Your Lifetime ISA must have been opened for at least 12 months before you can withdraw funds from it to buy your first home.

If you have a Help to Buy ISA, you can transfer those savings into your Lifetime ISA or you can continue to save into both – but you’ll only be able to use the government bonus from one to buy your first home.

You can transfer the balance in your Help to Buy ISA into your Lifetime ISA at any time if the amount is not more than £4,000.

In 2017/18 only, you can transfer the total balance of your Help to Buy ISA, as it stands on 5 April 2017, into your Lifetime ISA without affecting the £4,000 limit.

Internet link: GOV.UK news

Construction Industry – Subcontractor verifications

HMRC have confirmed in the latest Employer Bulletin that changes will be made to the verification of subcontractors in the construction Industry Scheme (CIS) from 6 April 2017.

From 6 April 2017, contractors must use an approved method of electronic communication to verify their subcontractors. So from 6 April 2017 HMRC will no longer accept any telephone calls to verify subcontractors and from then contractors must verify subcontractors using:

  • the free HMRC CIS online service, or
  • commercial CIS software.

This change is one of a series made to CIS to increase HMRC efficiency and accuracy, and to reduce administration. HMRC are also reminding contractors that they have also introduced additional features of the online system including the ability to amend returns online, and the addition of an online message/alert service.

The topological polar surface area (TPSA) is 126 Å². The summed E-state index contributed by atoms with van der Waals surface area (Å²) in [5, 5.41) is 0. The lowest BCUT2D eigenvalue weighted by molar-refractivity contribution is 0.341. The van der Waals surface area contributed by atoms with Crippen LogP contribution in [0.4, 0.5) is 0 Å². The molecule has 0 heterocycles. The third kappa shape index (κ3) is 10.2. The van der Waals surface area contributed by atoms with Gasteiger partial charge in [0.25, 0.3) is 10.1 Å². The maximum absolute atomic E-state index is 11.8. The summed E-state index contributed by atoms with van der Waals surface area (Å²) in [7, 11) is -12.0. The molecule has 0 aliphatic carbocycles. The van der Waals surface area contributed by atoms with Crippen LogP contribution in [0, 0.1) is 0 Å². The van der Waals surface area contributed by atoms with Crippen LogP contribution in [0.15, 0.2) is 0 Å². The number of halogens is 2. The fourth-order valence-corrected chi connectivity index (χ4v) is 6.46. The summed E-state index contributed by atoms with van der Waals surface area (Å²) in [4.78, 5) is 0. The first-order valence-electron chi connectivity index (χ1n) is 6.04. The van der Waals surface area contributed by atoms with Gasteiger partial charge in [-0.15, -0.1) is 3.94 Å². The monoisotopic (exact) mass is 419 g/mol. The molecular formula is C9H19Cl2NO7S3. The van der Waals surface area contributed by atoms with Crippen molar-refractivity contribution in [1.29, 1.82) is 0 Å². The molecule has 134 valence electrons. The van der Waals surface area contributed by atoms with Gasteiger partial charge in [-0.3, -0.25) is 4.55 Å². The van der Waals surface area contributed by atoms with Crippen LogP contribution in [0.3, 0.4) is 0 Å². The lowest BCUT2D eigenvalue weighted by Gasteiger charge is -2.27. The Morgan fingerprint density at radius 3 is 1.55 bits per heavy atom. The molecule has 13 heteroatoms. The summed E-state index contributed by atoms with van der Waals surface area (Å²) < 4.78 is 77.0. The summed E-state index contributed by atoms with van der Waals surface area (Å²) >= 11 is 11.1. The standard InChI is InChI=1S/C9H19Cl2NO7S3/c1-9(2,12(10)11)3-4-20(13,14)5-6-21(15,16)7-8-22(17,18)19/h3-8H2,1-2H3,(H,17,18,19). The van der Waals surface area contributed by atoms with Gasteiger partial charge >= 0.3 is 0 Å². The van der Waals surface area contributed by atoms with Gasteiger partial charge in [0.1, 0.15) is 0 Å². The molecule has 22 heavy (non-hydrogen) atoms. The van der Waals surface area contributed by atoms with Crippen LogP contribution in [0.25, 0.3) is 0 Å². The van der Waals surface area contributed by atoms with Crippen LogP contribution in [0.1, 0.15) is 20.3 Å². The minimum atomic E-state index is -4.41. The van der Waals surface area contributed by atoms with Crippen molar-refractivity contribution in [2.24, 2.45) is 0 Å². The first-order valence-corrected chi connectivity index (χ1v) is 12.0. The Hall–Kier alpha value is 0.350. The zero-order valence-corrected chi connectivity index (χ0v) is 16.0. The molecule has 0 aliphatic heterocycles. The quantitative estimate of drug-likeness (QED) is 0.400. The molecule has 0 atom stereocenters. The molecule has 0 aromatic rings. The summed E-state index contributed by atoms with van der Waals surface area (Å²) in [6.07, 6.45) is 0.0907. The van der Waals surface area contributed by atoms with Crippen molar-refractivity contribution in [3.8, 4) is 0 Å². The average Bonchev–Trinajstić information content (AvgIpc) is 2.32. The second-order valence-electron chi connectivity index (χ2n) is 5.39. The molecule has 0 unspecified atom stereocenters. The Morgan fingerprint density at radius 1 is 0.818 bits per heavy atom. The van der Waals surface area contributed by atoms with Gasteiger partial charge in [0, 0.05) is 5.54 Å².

Contact us for help with CIS issues.

Internet link: Employer Bulletin

Providing services to a public sector – off payroll working

In the latest Employer Bulletin HMRC advise those providing services to a public sector client through their own limited company to ensure they are ready for the new rules which take effect from 6 April 2017.

The new rules for off payroll working, commonly referred to as IR35 or the Intermediaries legislation, take effect from 6 April 2017.

These changes mean individuals working through their intermediary in the public sector will no longer be responsible for deciding whether the intermediaries’ legislation applies and then paying the appropriate tax and National Insurance contributions (NICs). This responsibility will instead move to the public authority client, agency, or third party that pays the worker’s intermediary, and they will also now become responsible for making sure that, where the rules apply, the relevant income tax and NICs are deducted and reported through PAYE in real time.

The public authority client is required to tell any agency or third party its view as to whether the rules apply. HMRC have been consulting on these new rules and the legislation has yet to be finalised.

HMRC confirm that ‘work is continuing on the development of the new Employment Status Service, and the online tool should be available for use in March. We have launched an off-payroll working in the public sector page on GOV.UK where you can find guidance for fee-payers, PSCs and public authorities to use, and links to material such as the technical note’.

If you have concerns in this area please contact us.

Internet links: Employer Bulletin Technical note